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This page contains information on various types of specialised volunteering including:

  • Volunteering websites to check out
  • International Students and volunteering
  • Volunteering in an emergency
  • Indigenous volunteering
  • Festive Season volunteering

Volunteering websites to check out

The following volunteering websites may offer specific types of volunteering or seek to appeal to certain groups in the community.




Some suggestions for younger volunteers

Volunteering overseas

International Students and volunteering

Volunteering can help international students to make the most of living and studying in Victoria.  Through volunteering, international students can:

  • develop new employment skills
  • make new friends and contacts
  • improve their English language skills
  • get to know Australia
  • get involved in the community and help others.

For organisations that rely on volunteers, international students bring commitment, a fresh perspective and valuable cultural and language skills.  Many organisations find that increasing the flexibility of their volunteer program, reducing time commitments, and using streamlined or online recruitment processes assist them to engage with international students.

(Study Melbourne)  https://www.studymelbourne.vic.gov.au/help-and-support/study-melbourne-student-centre

Useful links:

Read stories from international students
Read the Study Melbourne Live final report

Volunteering in an Emergency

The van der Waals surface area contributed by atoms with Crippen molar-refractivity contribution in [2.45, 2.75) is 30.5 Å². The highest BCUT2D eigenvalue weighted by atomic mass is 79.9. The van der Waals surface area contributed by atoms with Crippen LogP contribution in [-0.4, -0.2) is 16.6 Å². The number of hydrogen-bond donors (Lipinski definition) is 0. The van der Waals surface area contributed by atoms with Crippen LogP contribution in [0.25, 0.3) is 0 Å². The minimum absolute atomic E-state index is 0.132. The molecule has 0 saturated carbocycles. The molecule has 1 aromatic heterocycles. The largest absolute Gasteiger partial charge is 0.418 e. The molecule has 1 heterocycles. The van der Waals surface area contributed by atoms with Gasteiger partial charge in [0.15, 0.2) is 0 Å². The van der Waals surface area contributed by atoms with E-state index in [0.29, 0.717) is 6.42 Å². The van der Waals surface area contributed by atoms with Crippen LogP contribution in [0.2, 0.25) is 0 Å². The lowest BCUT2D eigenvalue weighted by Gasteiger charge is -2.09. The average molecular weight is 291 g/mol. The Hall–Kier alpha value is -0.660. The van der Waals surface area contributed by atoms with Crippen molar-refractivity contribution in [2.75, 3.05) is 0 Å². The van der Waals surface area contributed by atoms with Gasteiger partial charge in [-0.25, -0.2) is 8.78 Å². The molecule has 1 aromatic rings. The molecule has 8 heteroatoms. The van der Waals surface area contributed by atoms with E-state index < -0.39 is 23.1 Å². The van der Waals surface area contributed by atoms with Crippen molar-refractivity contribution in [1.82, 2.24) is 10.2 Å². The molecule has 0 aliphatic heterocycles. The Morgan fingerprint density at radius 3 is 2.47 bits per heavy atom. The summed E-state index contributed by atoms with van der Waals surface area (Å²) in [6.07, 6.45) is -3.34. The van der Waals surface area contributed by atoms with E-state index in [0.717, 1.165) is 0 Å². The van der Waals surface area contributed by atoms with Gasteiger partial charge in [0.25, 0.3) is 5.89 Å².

How you can help in an emergency:   The best thing to do is get involved with a local volunteer-based organisation well before a disaster strikes. That way you will already have all the necessary background checks and a membership with the volunteering group.

Local councils often rely on established volunteer-based organisations that can support and coordinate their own volunteers for relief and recovery efforts.

Become an emergency services volunteer:   Victoria’s emergency services organisations – such as the CFA, MFB, Police, Red Cross and SES – deploy highly trained and skilled staff and volunteers to respond to immediate emergencies, e.g. putting out fires and rescuing people.

If you are interested in volunteering with the emergency services, don’t wait for an emergency.  Join now so you can learn new skills before disasters occur:

Supporting your friends and family:  Gather My Crew connects people in emergency situations – bushfires, floods, storms – to their community of friends and family in an easy and coordinated way so they can ask for, and receive, the practical support they actually need. Meals, transport, help with the kids, help with pets and more.

More information:  There are additional resources available to assist organisations in planning for spontaneous volunteers during emergencies:

Useful links and resources:

HelpOut Volunteering Service

Volunteering Victoria’s HelpOUT emergency volunteering service was initiated in July 2015, with time-limited pilot funding through the Commonwealth government’s Natural Disaster Resilience Grants Scheme, and went live in February 2016. The initiative aimed to improve the coordination and management of spontaneous emergency volunteers through a recruitment, coordination and management service.

HelpOUT, including the Managers of Spontaneous Emergency Volunteers (MSEV) program, aimed to complement and support the vital role of state and local government in emergency management by capturing and better managing spontaneous volunteer offers, freeing up other resources in the immediate aftermath of an emergency.

Volunteering Victoria has been working with the Victorian Government and other stakeholders to review the successes and lessons learned from the HelpOUT service, and to inform a longer term, sustainable model for the coordination and management of spontaneous emergency volunteers.

Indigenous Volunteering